“Yes, please,” I responded, forcing the words out through my locked lungs.
He reluctantly left me in a heap on the hallway floor of my aunt and uncle’s house as he moved to the dining room to make the call to my mother in Texas, whom he had divorced decades earlier.
My brain barely registered his soft, yet strained voice in conversation several feet away from me. My hands gripped my phone with urgency, willing it to send another message. Wanting this to be a mistake. A joke. Anything but real. A little anger pushed through the initial shock, enough for me to summon the courage to flip open the phone, using muscle memory trained over years to scroll down twelve names to Mr. T, the nickname he used to put himself in the phone he bought for me years before.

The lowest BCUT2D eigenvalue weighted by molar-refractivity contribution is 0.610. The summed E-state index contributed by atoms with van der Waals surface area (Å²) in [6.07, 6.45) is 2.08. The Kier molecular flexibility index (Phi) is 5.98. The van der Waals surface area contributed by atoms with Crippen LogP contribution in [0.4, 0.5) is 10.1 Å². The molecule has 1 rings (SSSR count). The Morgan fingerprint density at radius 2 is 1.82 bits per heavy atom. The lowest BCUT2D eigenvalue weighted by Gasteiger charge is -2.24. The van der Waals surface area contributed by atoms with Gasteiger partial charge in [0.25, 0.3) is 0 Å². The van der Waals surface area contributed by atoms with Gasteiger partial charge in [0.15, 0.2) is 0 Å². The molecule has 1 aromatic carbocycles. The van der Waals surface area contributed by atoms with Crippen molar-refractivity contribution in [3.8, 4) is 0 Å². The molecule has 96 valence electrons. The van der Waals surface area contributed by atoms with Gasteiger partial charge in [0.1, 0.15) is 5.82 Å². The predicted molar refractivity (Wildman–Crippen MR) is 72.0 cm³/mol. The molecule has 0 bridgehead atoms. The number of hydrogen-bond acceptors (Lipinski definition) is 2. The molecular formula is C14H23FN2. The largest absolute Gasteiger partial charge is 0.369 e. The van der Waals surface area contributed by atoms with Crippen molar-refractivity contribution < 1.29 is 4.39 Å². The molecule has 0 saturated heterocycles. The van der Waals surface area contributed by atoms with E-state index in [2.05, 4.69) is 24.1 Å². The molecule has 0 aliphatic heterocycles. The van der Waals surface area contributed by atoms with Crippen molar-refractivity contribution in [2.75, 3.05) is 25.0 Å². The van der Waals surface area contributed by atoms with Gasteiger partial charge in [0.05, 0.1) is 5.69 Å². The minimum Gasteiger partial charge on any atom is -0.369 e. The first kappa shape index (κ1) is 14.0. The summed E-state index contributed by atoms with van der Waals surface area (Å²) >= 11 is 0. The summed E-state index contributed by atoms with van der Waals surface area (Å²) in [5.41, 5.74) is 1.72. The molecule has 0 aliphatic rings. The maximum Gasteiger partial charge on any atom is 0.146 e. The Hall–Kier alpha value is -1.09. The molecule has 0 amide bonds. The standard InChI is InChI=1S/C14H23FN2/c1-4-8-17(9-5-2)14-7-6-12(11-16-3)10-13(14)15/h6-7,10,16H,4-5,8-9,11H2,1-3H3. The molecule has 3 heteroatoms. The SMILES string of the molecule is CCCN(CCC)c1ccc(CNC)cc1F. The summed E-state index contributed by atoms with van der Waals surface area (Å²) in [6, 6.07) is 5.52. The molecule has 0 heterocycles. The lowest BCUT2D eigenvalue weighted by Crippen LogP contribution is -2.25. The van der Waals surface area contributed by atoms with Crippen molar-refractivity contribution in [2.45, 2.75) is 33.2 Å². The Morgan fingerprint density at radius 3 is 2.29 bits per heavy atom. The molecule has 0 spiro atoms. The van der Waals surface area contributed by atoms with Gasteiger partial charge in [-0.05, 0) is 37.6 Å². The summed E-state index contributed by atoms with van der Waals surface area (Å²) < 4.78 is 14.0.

“Hello. You’ve reached T of MMS. I cannot come to the phone right now, but please leave a message and I will get back to you as soon as possible.”
I took a deep breath and left a message, almost unintelligible through my tears, my shaking, and my heaving chest. “T, I don’t understand. What is this? A text message? Sixteen years and a text message? Please don’t do this. Not like this. Call me. Please.”
I closed the phone, severing the connection.
It sat there silent. Taunting me. I opened it again, this time to send a text message, What about the dogs? Are the dogs okay? Call me.
It remained silent, the screen dark.
My father was still in the other room, pacing the length of the dining room table as he and my mother searched for a plan. Meanwhile, my mind flashed upon the last week, looking for explanations, answers. Anything.